“Oh, who are the people in your neighborhood,
in your neighborhood, in your neighborhood,
Say who are the people in your neighborhood—
The people that you meet each day?”
Jeffrey Moss, Song, “People in Your Neighborhood” Sung by Bob McGrath
My neighborhood is suffering from an identity crisis. You see, Cambridge is divided up into areas, and (almost) each one has a name. One neighborhood is called “Agassiz” (And the school within its limits had the same name, until a student was researching the man named Agassiz for a report, and found out he’d made some racist comments. Now the school goes under a different name, but the community's name remained). There’s the Harrington area, where I used to live, and Huron Village, which is just as cute as it sounds. Every area has a name, except mine – I live in Area Four. We used to be part of Cambridgeport, but at some point it was split in half along Massachusetts Avenue, and was never renamed.
Several years ago, our newspaper “The Cambridge Chronicle” had a contest to choose a name for our area. I was chosen among the winners, for North Port, which I liked for two reasons: 1) We are north of Cambridgeport, and 2) I grew up in East Northport (Which is really was South of Northport, and was originally called Larkfield). For my efforts, I won a gift certificate to Toscanini’s ice cream shop, and my area name, along with a few other winners, were submitted to the Cambridge City Council. Just like my manuscripts, none of the names were chosen. They may have died in committee.
I’ve lived in Cambridge for eight years, and have lived in Area 4 for the last six, which many consider the least desirable neighborhood in Cambridge. Just before we moved, there was a drive-by shooting about three blocks down, next to a big cluster of low-income housing units. I don’t want to make it sound like this area is dangerous, because I feel relatively safe, and I don’t even live in the poorest part. It’s also significantly improved – we haven’t had to call the police to break up fights for a couple of years. I also should mention that the façade of our house is the shabbiest in the vicinity, with dog-eared peach asbestos siding. Area 4 isn’t the most crime-ridden, but it has the largest proportion of low-income homes dotted about the area. And while it may not be as beautiful as some neighborhoods, and a handful of residents are not concerned about their volume levels or adhering to some common courtesies, I’m quite fond of it.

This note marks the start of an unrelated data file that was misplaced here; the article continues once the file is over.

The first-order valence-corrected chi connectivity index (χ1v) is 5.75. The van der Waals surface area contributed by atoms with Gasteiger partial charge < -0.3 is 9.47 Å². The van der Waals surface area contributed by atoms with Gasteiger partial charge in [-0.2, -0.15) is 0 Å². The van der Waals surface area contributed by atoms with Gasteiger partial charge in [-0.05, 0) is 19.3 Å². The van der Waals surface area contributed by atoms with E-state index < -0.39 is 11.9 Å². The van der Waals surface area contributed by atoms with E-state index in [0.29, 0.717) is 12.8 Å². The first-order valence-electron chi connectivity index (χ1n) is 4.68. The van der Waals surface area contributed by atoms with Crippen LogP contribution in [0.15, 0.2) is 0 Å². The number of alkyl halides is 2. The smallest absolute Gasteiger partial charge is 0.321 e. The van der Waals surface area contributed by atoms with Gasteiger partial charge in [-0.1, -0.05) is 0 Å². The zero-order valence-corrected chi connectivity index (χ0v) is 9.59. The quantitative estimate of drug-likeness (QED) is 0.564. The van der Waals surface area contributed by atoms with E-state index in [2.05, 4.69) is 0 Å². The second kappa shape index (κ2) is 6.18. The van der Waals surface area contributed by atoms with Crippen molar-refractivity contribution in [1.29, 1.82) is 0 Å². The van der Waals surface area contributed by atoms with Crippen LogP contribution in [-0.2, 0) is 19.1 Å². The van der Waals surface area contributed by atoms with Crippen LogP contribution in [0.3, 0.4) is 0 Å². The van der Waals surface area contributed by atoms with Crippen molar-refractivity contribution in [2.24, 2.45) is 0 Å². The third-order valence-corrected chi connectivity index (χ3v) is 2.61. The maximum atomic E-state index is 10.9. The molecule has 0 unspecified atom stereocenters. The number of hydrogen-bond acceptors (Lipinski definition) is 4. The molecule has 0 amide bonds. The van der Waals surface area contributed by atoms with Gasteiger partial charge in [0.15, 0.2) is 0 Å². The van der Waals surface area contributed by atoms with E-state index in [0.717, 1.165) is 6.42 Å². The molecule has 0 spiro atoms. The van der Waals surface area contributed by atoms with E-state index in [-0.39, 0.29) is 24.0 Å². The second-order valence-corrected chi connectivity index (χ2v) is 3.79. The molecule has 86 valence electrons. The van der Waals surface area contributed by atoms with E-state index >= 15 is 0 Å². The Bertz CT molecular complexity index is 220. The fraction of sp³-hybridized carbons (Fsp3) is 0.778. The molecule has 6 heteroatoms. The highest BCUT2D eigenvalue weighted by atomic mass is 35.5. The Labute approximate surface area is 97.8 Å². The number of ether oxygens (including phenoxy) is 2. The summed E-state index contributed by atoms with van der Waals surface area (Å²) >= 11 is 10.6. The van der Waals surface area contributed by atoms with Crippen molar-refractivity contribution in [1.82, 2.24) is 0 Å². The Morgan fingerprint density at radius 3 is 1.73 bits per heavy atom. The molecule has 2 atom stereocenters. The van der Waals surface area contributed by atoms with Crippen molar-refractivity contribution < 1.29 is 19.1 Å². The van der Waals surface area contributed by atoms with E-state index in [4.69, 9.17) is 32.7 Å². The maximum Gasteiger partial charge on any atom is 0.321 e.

My biggest dilemma regarding the neighborhood (believe it or not) has been on the subject of where to trick-or-treat for Halloween. As a child, I just begged for candy where I lived. The first time my children trick-or-treated in the new neighborhood, it was fine, except for some teenagers pushing one another into the street. The real downside was that we rang a lot of bells at condos and apartment buidlings where nobody answered. There’s a rule of thumb that if people have their porch lights on, then kids can ring those bells. Since we have a greater number of larger houses, with a bunch of apartments inside, it’s not realistic to ring all the doorbells. And if people want to give out candy in those kinds of places, they usually set up shop on their stoop. By now, we know which houses give out sweets. One older neighbor at Hampshire and Elm Streets, gets into the Halloween spirit, with life-size monsters and smoke. But many families leave the neighborhood to trick-or-treat in nicer neighborhoods, sometimes leaving candy on their porches (Only to be greedily gobbled up by the first few groups of kids).
We’ve almost always divided our time between our neighborhood and one that’s been more festive. Most years, we’ve spent time in the Inman area, where a family friend lives. Last year, we trick-or-treated with my son’s friends in the Cambridgeport area. I couldn’t believe how many people decorated to the nines, wore costumes, and sat on their porches, giving out candy and homemade sweets. This year, we spent half of our time in the Agassiz area, where they close off a large block, and the residents decorating around a theme. This year’s theme was prehistoric – larger-than-life dinosaurs, a volcano, and the vehicle from the Flintstone’s that said “Prehistoric Prius” in the rear.
Looking around in awe, I said to my husband, “Why don't we do something like this in our neighborhood?” He laughed. But it got me thinking about the possibilities. We live at a corner, and the side-street would be perfect to set up a two-block Halloween-themed extravaganza of our own. For the most part, the two blocks are pretty residential. And if we had a party, it might keep people from leaving our neighborhood to trick-or-treat in a better one.
I remember when I was young; growing up in New York City, we never had anything like block parties – that was something that my cousins had in the suburbs of Long Island. But my childhood city streets were busier. And now that trick-or-treating seems more family-oriented since the first years we moved to Area 4, why not make it even better? I have some months to mull it over.
I voted a couple of hours ago, and just before I went inside the polling place, the mayor, who also lives in Area 4, shook my hand and asked for my number one vote for City Council (I won’t even get into our crazy system of voting here). After voting, while I was making my way home, watching the several-block-area of low income rentals get scrubbed and repaired, I passed by the house across the street (where the man was killed years ago), owned by a friendly older dreadlocked Haitian man who fixes the old place a little at a time, I kicked myself for not mentioning the North Port name to the mayor. In the moment, she may have agreed to present it to the council, just to secure my vote. We have a diverse, vibrant community here that just needs its own name. Hopefully, North Port.